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A group of researchers made up of the Eforado of the Underwater Antiquities of Greece, the University of Copenhagen and the Danish Institute of Athens, have launched what is known as the Lechaion Port Project, where the main port of the submerged city is currently being explored. of Corinth.
Lechaion was one of the two busiest ports in the ancient city of Corinth and one of the bases of the city's economy given its great maritime activity throughout the time it was in operation, more than a thousand years according to experts.
From this port, countless ships full of cargoes of the most different classes arrived and departed, as well as settlers, where everything was sent and received from all points of the Mediterranean basin, becoming one of the most important ports in this area in those times.
The research team has begun to carry out large-scale excavations and investigations and for this they have used the most innovative and current techniques such as a 3D underwater subsoil profiler, which has allowed the discovery so far of two huge moles built with stone blocks , what looks like two wooden crates, a breakwater and an entrance channel that led through the three docks that the port of Lechaion is believed to have had.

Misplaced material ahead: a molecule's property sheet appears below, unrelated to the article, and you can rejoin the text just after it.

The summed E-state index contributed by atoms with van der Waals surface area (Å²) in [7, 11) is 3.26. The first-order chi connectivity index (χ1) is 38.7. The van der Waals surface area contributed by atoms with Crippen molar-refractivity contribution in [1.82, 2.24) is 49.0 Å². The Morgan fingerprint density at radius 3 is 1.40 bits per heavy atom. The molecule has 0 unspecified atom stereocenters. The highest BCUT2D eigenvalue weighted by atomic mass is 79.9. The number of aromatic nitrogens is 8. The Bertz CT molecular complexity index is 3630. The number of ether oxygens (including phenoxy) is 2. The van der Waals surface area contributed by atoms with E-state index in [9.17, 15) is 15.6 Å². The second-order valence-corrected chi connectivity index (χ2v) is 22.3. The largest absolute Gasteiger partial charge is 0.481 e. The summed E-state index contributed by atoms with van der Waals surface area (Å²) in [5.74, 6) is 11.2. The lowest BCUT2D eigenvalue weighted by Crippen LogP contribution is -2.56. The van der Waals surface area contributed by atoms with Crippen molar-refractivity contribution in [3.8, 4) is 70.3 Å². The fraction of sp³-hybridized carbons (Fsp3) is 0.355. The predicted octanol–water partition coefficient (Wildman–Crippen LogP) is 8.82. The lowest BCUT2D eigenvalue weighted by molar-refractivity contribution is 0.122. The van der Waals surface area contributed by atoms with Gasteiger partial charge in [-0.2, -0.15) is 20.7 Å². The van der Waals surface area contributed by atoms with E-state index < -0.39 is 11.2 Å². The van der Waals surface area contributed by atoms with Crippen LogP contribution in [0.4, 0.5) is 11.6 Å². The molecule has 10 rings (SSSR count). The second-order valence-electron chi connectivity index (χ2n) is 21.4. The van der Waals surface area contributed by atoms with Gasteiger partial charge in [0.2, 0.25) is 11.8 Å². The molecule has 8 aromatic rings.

Excavations have revealed the discovery of different large architectural structures, which shows that the port of Lechaion was built with the intention of being a great port, coinciding with the importance of the metropolis that housed it, Corinth.
Something that has attracted a lot of attention has been the discovery of wooden drawers in a good state of conservation, they were built to be sunk with a heavy load to act as a breakwater or contain the force of the sea, since the port is in an area very exposed to the coast.
The imperial engineers of Rome also came to use a technology similar to this in Caesarea Maritima, in Israel, at the end of the 1st century BC, although what has been discovered in Lechaion it has an excellent state of conservation, being the first of its kind discovered in Greece.
The team has also found evidence that the old port may be further out in the direction of the sea, perhaps about 45 meters from the modern shore, but for this we have to wait for the geophysical results that are being carried out to know how the area has evolved over time and what effect the changes in the sea have had.
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